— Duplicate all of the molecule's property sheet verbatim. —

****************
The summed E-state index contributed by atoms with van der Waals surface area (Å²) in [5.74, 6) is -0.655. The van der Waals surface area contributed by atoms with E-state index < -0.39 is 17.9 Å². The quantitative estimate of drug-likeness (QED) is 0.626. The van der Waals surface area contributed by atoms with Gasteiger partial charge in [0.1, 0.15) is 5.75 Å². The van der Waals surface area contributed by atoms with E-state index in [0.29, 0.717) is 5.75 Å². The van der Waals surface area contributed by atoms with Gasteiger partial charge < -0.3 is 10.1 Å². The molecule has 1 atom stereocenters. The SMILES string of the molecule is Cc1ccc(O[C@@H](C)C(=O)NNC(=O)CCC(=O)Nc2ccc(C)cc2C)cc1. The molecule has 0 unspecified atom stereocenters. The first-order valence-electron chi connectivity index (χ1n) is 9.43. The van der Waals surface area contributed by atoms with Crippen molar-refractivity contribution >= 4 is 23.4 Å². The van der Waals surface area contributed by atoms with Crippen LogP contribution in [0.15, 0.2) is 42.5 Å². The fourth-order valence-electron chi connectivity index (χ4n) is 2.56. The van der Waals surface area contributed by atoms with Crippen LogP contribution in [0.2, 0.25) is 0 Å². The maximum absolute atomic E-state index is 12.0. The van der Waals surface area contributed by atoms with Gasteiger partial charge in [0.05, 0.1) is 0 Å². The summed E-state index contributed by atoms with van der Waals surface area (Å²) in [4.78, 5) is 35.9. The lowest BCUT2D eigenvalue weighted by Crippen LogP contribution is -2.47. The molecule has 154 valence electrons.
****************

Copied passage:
The summed E-state index contributed by atoms with van der Waals surface area (Å²) in [5.74, 6) is -0.655. The van der Waals surface area contributed by atoms with E-state index < -0.39 is 17.9 Å². The quantitative estimate of drug-likeness (QED) is 0.626. The van der Waals surface area contributed by atoms with Gasteiger partial charge in [0.1, 0.15) is 5.75 Å². The van der Waals surface area contributed by atoms with E-state index in [0.29, 0.717) is 5.75 Å². The van der Waals surface area contributed by atoms with Gasteiger partial charge < -0.3 is 10.1 Å². The molecule has 1 atom stereocenters. The SMILES string of the molecule is Cc1ccc(O[C@@H](C)C(=O)NNC(=O)CCC(=O)Nc2ccc(C)cc2C)cc1. The molecule has 0 unspecified atom stereocenters. The first-order valence-electron chi connectivity index (χ1n) is 9.43. The van der Waals surface area contributed by atoms with Crippen molar-refractivity contribution >= 4 is 23.4 Å². The van der Waals surface area contributed by atoms with Crippen LogP contribution in [0.15, 0.2) is 42.5 Å². The fourth-order valence-electron chi connectivity index (χ4n) is 2.56. The van der Waals surface area contributed by atoms with Crippen LogP contribution in [0.2, 0.25) is 0 Å². The maximum absolute atomic E-state index is 12.0. The van der Waals surface area contributed by atoms with Gasteiger partial charge in [0.05, 0.1) is 0 Å². The summed E-state index contributed by atoms with van der Waals surface area (Å²) in [4.78, 5) is 35.9. The lowest BCUT2D eigenvalue weighted by Crippen LogP contribution is -2.47. The molecule has 154 valence electrons.